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An interview with Gary T. Leavens (part 1)

General Information - Blog

rob van den berg.
Publicity chair OOPSLA 2009


OOPSLA is not something that just grows on a tree of conferences. There are a large number of people that put in their free time to organise OOPSLA every year. To give you peek behind the curtains of OOPSLA, I interviewed Gary Leavens, the Program Chair for 2009, on all things OOPSLA: past, present and future. Here is the fist part of that interview with a main focus on the past.

 

Q: What was your first reaction when you were selected for OOPSLA 2009?

I was very happy and flattered to be selected as the research program committee chair for the 2009. It didn't take me very long to accept the invitation, even though I knew that it would be quite a bit of work during the next two years. (I received the invitation in early 2008.)

Actually, there is a bit of a back story here that your readers might find interesting. I've been done many program committees for many different conferences (including OOPSLA several times) over the course of my 20 year career. After I moved to the University of Central Florida in Orlando from Iowa State University (in Ames) in 2007, I sent e-mails to many different researchers telling them about my move. One of them, Dr. Kathleen Fisher, who is the chair of ACM SIGPLAN, mentioned that she would be in Orlando for the Grace Murray Hopper conference, and I invited her to give a talk at the University of Central Florida, where I had started work. She agreed, and during her visit I mentioned to her that I had been thinking about ways to do more service activities, including becoming more involved at higher levels of service for conferences. This was in October 2007. It wasn't too long after that when I received the invitation to be the program committee chair for OOPSLA 2009 from Shail Arora, who is the general chair of the conference. Since OOPSLA is a SIGPLAN sponsored conference, I'm sure my expression of interest probably had something to do with that. Nevertheless, I was sincere about the offer and very very pleased at the invitation. I consider it a great honor as well as a great responsibility.

 

Q: Tell me something about your first OOPSLA

OOPSLA was the first major conference that I attended. Unfortunately, I missed the very first OOPSLA (in 1986), and only heard about it from the proceedings that arrived while I was working on my PhD at MIT. I thought it was the most interesting proceedings I had seen and to this day regret that I didn't know about and didn't attend the first conference. It looked to be tremendously exciting. At this time, in the late 1980s, object-oriented programming was new and largely unknown. And specification and verification of object-oriented programs was the subject of my PhD dissertation. So I attended the second OOPSLA conference, in 1987, which was a great experience for me. At the time, at MIT, I was in Barbara Liskov's group, although my thesis was being supervised by one of her former students, then a professor at MIT, William Weihl. Barbara gave her famous invited talk at the 1987 conference, which contains the statement of the famous "Liskov substitutability principle," which was already at the core of my PhD thesis. That conference was also in Orlando, coincidentally. At the conference I met (thanks in part to Barbara Liskov's introductions) a number of people who were, to me, famous, including Bertrand Meyer, Mary Shaw, and David Ungar.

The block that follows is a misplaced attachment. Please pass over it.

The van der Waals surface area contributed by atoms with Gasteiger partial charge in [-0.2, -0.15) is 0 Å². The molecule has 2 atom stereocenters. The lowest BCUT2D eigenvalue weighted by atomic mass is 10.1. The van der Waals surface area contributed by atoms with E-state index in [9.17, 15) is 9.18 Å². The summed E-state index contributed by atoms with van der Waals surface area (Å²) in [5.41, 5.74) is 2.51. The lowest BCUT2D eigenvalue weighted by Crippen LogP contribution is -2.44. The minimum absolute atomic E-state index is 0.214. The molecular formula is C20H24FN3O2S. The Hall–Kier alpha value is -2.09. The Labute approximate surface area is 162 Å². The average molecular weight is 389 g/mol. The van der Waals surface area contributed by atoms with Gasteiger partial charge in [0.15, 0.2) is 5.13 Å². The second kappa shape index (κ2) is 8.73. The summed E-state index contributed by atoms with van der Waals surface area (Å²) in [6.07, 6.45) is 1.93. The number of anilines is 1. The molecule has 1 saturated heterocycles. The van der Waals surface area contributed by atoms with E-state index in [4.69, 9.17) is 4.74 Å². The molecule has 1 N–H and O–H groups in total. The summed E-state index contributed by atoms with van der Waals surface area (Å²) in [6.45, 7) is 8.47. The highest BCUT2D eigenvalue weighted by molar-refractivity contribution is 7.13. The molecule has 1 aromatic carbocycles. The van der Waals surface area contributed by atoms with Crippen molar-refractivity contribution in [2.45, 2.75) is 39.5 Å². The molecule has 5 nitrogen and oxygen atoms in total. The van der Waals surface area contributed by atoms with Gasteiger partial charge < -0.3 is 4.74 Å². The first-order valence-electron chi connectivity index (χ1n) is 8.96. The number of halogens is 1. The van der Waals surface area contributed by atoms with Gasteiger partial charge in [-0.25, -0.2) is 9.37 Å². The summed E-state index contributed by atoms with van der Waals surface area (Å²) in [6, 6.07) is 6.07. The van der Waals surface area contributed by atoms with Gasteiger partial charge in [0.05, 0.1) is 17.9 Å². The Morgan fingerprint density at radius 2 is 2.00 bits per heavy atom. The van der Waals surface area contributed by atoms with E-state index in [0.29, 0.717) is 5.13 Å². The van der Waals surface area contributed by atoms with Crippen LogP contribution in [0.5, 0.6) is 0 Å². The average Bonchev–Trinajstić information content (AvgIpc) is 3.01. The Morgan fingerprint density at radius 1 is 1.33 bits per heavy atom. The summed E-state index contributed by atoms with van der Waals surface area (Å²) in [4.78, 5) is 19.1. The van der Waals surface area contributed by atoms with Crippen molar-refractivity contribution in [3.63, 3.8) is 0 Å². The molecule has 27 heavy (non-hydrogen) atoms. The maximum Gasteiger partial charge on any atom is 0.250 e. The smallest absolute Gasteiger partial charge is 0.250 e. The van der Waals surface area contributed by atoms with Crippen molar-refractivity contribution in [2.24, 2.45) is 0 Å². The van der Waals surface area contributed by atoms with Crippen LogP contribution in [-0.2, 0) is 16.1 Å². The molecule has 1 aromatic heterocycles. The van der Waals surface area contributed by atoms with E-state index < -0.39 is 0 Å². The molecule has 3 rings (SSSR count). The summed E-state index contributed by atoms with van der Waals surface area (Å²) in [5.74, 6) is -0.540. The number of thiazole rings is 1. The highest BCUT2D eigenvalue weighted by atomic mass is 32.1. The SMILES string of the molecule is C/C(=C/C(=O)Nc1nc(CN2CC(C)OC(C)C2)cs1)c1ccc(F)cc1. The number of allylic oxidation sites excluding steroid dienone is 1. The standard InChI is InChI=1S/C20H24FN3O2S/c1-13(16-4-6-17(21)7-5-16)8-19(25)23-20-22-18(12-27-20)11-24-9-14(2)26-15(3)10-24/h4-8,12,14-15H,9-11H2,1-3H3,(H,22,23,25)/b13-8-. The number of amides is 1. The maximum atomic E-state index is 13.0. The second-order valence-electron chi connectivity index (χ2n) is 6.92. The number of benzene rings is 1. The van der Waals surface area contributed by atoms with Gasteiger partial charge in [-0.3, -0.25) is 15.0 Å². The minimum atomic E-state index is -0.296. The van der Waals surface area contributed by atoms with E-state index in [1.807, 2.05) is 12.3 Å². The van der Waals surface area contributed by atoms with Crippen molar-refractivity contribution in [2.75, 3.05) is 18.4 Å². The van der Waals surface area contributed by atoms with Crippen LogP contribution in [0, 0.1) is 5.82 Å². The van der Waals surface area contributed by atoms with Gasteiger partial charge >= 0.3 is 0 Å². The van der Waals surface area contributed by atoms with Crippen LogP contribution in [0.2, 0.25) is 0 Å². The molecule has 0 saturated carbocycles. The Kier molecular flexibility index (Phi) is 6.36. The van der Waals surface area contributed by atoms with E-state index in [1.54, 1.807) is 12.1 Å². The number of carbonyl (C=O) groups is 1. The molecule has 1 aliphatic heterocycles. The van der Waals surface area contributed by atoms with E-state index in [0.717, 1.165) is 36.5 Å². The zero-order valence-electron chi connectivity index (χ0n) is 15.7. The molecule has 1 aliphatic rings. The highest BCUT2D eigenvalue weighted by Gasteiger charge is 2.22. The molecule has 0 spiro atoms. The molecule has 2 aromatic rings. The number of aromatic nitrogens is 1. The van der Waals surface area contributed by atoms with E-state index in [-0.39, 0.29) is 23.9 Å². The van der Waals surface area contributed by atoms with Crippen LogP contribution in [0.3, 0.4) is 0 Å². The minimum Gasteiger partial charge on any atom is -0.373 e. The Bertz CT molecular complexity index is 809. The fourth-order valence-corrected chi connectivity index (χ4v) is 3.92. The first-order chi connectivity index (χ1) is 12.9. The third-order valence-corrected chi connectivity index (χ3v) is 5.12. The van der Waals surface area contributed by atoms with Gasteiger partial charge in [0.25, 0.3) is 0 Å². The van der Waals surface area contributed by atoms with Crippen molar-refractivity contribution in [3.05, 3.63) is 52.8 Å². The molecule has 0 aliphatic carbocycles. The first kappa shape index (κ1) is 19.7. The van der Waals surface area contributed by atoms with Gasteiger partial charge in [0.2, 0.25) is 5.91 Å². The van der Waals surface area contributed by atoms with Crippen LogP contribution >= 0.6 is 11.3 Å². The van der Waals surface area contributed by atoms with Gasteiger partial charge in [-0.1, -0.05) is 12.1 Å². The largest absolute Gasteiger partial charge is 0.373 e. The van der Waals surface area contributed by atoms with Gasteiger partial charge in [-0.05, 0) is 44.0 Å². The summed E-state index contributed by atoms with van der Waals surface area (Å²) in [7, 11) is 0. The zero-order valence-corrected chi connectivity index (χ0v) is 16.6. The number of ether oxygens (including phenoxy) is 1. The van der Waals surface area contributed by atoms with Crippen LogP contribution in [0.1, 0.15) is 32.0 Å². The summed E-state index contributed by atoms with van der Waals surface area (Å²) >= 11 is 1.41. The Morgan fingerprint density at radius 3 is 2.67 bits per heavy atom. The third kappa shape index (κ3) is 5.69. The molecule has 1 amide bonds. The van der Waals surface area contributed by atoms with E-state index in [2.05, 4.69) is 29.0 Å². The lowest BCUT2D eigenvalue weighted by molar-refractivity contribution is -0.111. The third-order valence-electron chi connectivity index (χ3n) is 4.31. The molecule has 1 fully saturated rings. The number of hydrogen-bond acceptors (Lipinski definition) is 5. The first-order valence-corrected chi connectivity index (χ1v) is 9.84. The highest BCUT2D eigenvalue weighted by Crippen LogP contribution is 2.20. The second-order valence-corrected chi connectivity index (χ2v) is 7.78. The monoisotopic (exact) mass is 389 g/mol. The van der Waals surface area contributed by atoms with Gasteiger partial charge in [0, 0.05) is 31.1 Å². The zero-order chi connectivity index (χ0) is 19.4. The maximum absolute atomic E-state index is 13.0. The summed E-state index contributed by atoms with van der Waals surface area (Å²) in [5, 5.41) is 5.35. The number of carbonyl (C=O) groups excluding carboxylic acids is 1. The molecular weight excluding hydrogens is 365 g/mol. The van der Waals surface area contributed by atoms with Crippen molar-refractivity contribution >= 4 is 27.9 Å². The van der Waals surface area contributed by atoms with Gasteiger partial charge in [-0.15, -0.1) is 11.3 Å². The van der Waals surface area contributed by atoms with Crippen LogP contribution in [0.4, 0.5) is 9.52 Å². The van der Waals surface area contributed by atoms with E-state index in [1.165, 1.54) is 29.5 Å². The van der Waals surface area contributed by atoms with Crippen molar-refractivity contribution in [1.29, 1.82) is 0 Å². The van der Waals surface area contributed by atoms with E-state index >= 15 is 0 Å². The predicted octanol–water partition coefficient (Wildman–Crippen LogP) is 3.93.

Q: What was your best and worst OOPSLA experience?

Probably my best experiences have been attending the conference when I have had an accepted paper. OOPSLA has this great tradition of giving out ribbons to people that are participating in various ways at the conference. Walking around with the blue ribbon saying that I had a paper at the conference has always been a fun experience, as people are usually eager to talk with me. In 2000 I was really pleased to have two papers accepted in the conference, both with PhD students who have now finished from Iowa State University: Curtis Clifton and Clyde Ruby. I also had a poster at that year's conference. So that was a great year for me and my students.

The paper with Curtis Clifton was also co-authored by Craig Chambers and Todd Millstein. It's perhaps my most famous OOPSLA paper, on MultiJava. A funny story about that. I always considered my best known work be about behavioral subtyping. But one year in the hallway at a conference, a professor was introducing me to one of his students, and the student asked what work I did. I started talking about behavioral subtyping, but I could see that the student was not recognizing any of that work. Then his professor mentioned that I was one of the co-authors of the MultiJava paper. At the mention of MultiJava the students eyes lit up: "Ah, MultiJava!" he said.

Another interesting experience was in 1998, when I had a paper with Todd Millstein. This paper was written before I ever met Todd in person. The whole thing was done over the Internet. We actually met at the conference that year and discussed the talk during our first meeting. An interesting if slightly strange experience.

I can't really think of any terrible experiences associated with OOPSLA, unless one counts various paper rejections. :-) Being at the conference and not finding anyone to go to dinner with is also not wonderful, but that rarely happens. Usually you can sit in the lobby of the hotel and just wait for someone you know to walk by.

To be continued...

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